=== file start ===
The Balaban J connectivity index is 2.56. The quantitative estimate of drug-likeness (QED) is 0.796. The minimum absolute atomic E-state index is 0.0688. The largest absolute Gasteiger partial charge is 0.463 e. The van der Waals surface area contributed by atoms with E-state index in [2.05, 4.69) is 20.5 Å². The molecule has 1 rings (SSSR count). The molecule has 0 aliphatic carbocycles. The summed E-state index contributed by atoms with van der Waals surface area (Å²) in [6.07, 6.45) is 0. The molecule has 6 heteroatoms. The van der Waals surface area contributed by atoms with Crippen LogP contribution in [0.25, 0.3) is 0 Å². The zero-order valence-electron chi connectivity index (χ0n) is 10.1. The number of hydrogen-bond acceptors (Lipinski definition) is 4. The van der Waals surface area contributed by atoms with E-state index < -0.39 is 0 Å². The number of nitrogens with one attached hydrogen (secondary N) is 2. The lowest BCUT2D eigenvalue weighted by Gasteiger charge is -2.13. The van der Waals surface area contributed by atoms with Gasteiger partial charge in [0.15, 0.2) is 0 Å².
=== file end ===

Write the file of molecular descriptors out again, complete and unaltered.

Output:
The Balaban J connectivity index is 2.56. The quantitative estimate of drug-likeness (QED) is 0.796. The minimum absolute atomic E-state index is 0.0688. The largest absolute Gasteiger partial charge is 0.463 e. The van der Waals surface area contributed by atoms with E-state index in [2.05, 4.69) is 20.5 Å². The molecule has 1 rings (SSSR count). The molecule has 0 aliphatic carbocycles. The summed E-state index contributed by atoms with van der Waals surface area (Å²) in [6.07, 6.45) is 0. The molecule has 6 heteroatoms. The van der Waals surface area contributed by atoms with Crippen LogP contribution in [0.25, 0.3) is 0 Å². The zero-order valence-electron chi connectivity index (χ0n) is 10.1. The number of hydrogen-bond acceptors (Lipinski definition) is 4. The van der Waals surface area contributed by atoms with E-state index < -0.39 is 0 Å². The number of nitrogens with one attached hydrogen (secondary N) is 2. The lowest BCUT2D eigenvalue weighted by Gasteiger charge is -2.13. The van der Waals surface area contributed by atoms with Gasteiger partial charge in [0.15, 0.2) is 0 Å².